Camino de Sydney | Route 3 | Edgecliff to Watsons Bay
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For this camino I didn’t do much planning I roughly knew the suburbs and my direction so I decided to go on a bit of adventure. Over 17km later and at 6.30pm in the evening I was at the end of this camino waiting at the wharf at Watson’s Bay for a beautiful evening ferry ride back to Circular Quay. To my delight a sleek express private liner was the ride and the fast speed was very much welcomed.
Back to the beginning. Starting at Edgecliff Station I aimed for Rushcutters Bay. Here I was caught up with young energetic people jogging, walking, exercising and pushing prams around the beautiful park. It was like a 20 something haven and everybody looked like they were living in Shangrila. From there the track weaved in and out of harbour side beaches and paths with lots of expensive real estate. Here crowded apartments and dwellings sort that harbour view that looked majestically towards the Sydney CBD which you could almost touch. From Rushcutters Bay to Darling Point to Double Bay and onto another surprise.
Off New South Head Road was a lovely manicured park, Blackburn Gardens that opened up to a harbour side enclosed pool at Redleaf Beach. Alongside the pool you passed through a gate which opened to a stretch of sandy beach.
Back onto to New South Head Road and wanting to find some peace I was mysteriously allured into a street. Here I found workers busy maintaining and renovating properties. I loved the street and was intrigued by the architecture, landscaping and finery. Some places had stainless steel lifts right on the footpath which looked as though they could take cars to different levels. A few times I sneaked a peak through security gates beyond to open front doors.
There glistening with the sun on the water was that magnificent view of the harbour and city like some magical dream. Hypnotically I walked through that street soaking every aspect of the area and again saw glimpses of views at a tiny public area at Duffs Reserve. It was only later on that I discovered where I had been. It was Wolseley Road Point Piper home to the most expensive properties in Australia. To give you an idea two years ago, a Wolseley Road five-bedroom three-level European-style villa was on the market for $56.2 million AUD. Don’t worry if you are interested in a home there you can find homes on the market in the $4-9 million price range too!
On to Rose Bay I was greeted by a crowd, 2 large black hummers at the front of one of the restaurants. Well the crowd wasn’t there for me exactly. For an instance I thought perhaps they had heard about the Camino? This was reinforced when l felt like a VIP when the security guard waved to me allowing to pass by the front of the door. Here I bumped into a man who was exiting and told me the real not fantasy reason the crowd was there. Kendall Jenner was causing all the fuss.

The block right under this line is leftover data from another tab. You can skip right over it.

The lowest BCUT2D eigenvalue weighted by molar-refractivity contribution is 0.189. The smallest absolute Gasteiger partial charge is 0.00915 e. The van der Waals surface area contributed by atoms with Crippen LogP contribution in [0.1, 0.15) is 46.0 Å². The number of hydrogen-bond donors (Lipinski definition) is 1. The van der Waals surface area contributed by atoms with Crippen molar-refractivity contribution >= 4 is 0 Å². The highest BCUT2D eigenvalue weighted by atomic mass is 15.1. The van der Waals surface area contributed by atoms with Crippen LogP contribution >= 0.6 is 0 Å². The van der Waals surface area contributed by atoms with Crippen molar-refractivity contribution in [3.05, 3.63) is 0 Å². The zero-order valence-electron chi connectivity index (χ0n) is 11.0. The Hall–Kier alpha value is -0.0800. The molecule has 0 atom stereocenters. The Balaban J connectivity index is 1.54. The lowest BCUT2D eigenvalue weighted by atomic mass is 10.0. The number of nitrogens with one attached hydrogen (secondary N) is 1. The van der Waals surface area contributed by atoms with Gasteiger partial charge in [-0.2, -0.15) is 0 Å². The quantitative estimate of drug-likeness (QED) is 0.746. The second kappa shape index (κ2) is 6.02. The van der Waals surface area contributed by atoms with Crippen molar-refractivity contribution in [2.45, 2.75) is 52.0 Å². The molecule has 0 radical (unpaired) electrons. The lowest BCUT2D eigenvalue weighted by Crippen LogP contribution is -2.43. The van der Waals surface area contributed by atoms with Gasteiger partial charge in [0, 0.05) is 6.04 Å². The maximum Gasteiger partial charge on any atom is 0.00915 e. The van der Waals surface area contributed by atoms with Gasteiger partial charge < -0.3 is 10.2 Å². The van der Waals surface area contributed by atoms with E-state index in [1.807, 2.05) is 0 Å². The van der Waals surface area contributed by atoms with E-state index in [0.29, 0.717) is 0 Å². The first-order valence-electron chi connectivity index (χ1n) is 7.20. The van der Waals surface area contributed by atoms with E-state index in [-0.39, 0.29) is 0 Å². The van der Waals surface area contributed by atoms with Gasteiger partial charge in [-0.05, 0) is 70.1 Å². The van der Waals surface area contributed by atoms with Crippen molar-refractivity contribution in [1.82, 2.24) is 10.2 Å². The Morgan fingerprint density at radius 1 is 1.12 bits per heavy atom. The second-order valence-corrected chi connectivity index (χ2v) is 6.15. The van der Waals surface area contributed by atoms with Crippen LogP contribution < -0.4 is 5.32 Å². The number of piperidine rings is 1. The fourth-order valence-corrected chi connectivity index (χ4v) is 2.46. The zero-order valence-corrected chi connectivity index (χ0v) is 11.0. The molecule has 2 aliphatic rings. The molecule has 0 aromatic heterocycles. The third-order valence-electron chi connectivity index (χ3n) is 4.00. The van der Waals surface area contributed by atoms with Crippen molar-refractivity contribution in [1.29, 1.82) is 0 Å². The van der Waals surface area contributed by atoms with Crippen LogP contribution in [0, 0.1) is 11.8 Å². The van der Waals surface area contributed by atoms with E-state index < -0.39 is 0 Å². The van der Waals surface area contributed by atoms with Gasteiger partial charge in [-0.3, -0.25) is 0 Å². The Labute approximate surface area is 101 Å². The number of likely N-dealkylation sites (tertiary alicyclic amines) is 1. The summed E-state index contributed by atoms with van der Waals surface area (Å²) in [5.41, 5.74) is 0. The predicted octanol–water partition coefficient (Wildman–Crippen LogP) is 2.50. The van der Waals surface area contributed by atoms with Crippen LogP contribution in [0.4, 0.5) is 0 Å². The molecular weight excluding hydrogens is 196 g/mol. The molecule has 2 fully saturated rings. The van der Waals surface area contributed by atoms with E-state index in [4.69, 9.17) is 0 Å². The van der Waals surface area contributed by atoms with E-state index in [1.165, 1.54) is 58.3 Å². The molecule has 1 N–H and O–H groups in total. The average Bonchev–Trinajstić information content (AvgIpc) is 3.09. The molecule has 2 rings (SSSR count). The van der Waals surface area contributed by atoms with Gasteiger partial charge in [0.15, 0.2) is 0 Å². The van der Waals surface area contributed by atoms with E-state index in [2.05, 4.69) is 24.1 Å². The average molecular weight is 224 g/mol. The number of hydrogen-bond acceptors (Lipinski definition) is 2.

I walked on as if I was part of the entourage, even though I didn’t even know who Kendall was and no fans for the Camino? Nevertheless I continued with a jig along the promenade which faintly reminded me of Nice in France. Once past another beach, shops I climbed up along New South Head Road again. Departing there to find the Sydney Harbour National Park Hermitage Foreshore Walk.
Here I walked around the foreshore with breathtaking views, looking over to some of the places I had passed throughout the day, Rose Bay, Point Piper. Here I could see what all those properties had to wake up to each day and say goodnight to, be it more distant. I felt a tremendous gratitude for living in Sydney walking along this track that was still so pristine.
The long track opened up towards Shark Bay Beach. Here young children and grandparents were wading, playing and relaxing all at the end of warm day. It was so idyllic that I could imagine Georges Seurat the French post-Impressionist painter recording these scenes. I soaked in these views and still contemplated the long walk that I still had. Oh dear, left a bit late for this one, ah well I kept on marching on, despite getting an offer for a lift to the Watsons Bay Wharf.
It was then that I started to get a bit tired and found myself winding pass Vaucluse House too late for dropping in by this time. So I walked bravely on dodging in and around streets while heading to Watsons Bay. It felt like I was taking forever and I was certainly the odd one out walking along bare streets. Finally I hit the Watsons Bay stretch where I was surrounded by visitors and I waited for the beautiful ferry ride back to circular quay.
It’s no wonder why Australia is the second best place in the world to live according to the United Nations, with Norway taking the title by a whisker in the annual Human Development Index (HDI) for 2015. For further information click here
So when we start to grumble about the difficulties of life in Australia it might be time to pause and take a deep breath full of gratitude and to be mindful of those that are not as fortunate here and afar.
I would like to acknowledge the Traditional Owners of the land on which I walked the Eora People of the Cadigal Clan and the Birrabirragal clan. I would like to pay my respects to the Elders past, present and future.
What is the Camino de Sydney?
I had heard of many pilgrimages around the world, like the Camino de Santiago in Spain. People walking for 7-8 hrs a day for a month or more, walking on a route that had been laid out for many years. Here you would soul search, ponder life, make friends and connect. I liked this idea but I also like the idea to discover what is close to you as well. And that is why I thought of simple walks around Sydney where I live. My objectives would be to:
- Walk to different spots around Sydney
- Use this as a time to reflect
- Speak to people along the way
- Help anyone that needs assistance
- Observe, inquire
- Well be a bit of a pilgrim – Sydney style